My mother and nephew were visiting us for a week’s vacation in February and friends of ours wanted to show them a very unique Florida experience. They suggested swimming with the manatees. My nephew was quite excited about it especially since he was not really sure what a manatee looked like. I knew he was in for a terrific surprise.
Manatees, also called sea cows, are very large vegetarian mammals. On average, they grow to about 9-10 feet long and 900-1200 pounds.
The planning was easy. Execution was another story. We reserved space on the first boat of the morning. That meant we had to get to Crystal River by 7am which was a 2 hour drive from St. Petersburg. Getting everyone up at 4am to get ready was the worst part of the day but once everyone was up, showered, fed and all the adults had at least one cup of coffee things went smoothly.
We arrived at the dive shop by 6:30am where we were fitted for wet suits, snorkel, mask and fins. The wet suit was necessary. In February the morning air can be cool and the river is spring fed with water temperatures averaging about 72 degrees Fahrenheit. We sat through a safety video warning us to allow the manatees to approach us rather than chasing after them.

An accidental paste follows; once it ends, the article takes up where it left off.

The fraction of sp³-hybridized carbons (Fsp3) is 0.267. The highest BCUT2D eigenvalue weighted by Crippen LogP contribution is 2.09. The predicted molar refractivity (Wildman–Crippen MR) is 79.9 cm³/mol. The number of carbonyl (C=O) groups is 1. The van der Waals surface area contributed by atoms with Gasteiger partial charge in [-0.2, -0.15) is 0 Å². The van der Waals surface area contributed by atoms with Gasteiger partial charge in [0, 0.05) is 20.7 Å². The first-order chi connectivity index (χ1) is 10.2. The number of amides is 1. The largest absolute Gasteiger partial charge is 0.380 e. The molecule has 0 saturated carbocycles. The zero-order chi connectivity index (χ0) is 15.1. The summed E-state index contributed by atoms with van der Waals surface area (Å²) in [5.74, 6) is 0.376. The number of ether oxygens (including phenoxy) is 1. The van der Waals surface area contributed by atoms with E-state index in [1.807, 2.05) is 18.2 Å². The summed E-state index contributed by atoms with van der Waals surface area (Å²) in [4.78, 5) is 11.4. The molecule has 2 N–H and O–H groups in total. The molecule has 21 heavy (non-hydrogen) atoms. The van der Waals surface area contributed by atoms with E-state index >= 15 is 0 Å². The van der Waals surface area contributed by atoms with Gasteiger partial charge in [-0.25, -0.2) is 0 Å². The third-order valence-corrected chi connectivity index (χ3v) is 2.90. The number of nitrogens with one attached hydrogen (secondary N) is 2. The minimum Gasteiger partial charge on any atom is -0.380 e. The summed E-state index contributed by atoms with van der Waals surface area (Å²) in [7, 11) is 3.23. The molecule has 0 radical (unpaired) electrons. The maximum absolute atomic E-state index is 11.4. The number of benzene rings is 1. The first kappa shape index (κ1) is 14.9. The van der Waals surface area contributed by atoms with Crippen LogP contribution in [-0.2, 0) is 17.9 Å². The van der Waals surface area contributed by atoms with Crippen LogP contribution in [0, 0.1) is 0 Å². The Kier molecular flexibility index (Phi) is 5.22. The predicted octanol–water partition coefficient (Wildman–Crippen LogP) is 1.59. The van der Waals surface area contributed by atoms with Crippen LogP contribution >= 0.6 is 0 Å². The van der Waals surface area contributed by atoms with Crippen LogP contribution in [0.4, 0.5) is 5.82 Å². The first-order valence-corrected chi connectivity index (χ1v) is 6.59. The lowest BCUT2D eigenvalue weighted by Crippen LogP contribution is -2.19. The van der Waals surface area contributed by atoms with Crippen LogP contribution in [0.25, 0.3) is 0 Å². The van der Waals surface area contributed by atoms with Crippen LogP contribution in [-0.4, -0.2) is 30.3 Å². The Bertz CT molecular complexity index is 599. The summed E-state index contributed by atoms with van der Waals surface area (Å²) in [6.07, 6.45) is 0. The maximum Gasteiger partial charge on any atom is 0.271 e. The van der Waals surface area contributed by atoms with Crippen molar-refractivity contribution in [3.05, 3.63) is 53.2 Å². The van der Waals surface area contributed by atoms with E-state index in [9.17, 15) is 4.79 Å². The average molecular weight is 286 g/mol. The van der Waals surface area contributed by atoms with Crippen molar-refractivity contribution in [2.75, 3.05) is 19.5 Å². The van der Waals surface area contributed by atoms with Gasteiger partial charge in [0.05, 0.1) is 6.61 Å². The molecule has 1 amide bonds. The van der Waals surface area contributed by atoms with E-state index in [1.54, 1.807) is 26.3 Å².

We all boarded the boat with lots of excitement. We motored out a short distance and saw a group of manatees. The captain anchored the boat and within minutes we were in the water. We all behaved ourselves and waited for the manatees to approach us and in no time they did.
As I mentioned, they are very large animals and it is remarkable how graceful they look in the water. One manatee approached and rolled over so that we could scratch its belly and touch its skin. Their skin has a slimy fuzzy feel. Then we noticed a mama manatee with a baby nearby. We kept our distance and watched as the baby swam around its mama. The baby was very confident in close proximity to its mama and showed off for us by flipping and turning as it circled around her.
Some people rolled in the water to see if they could entice some of the other adult manatees to do the same thing but I didn’t notice any mimics. The manatees seemed to be comfortable swimming with humans as they swam close by and lingered for awhile. The tour team had a large video camera inside a waterproof casing. They filmed the entire dive and made the tape available for purchase after the trip.
Once back at the dive shop, we changed from wet suits to dry clothes and headed off for a good old southern breakfast where we relived our encounters with the manatees.
It was a wonderful experience for us and we got such a kick out of watching my nephew negotiating the waters in his first snorkeling trip. By the time we returned to St. Pete, he was very satisfied with himself but sound asleep in the back seat of the car.
Photos courtesy of Free Public Domain Photo Database and Public Domain Clip Art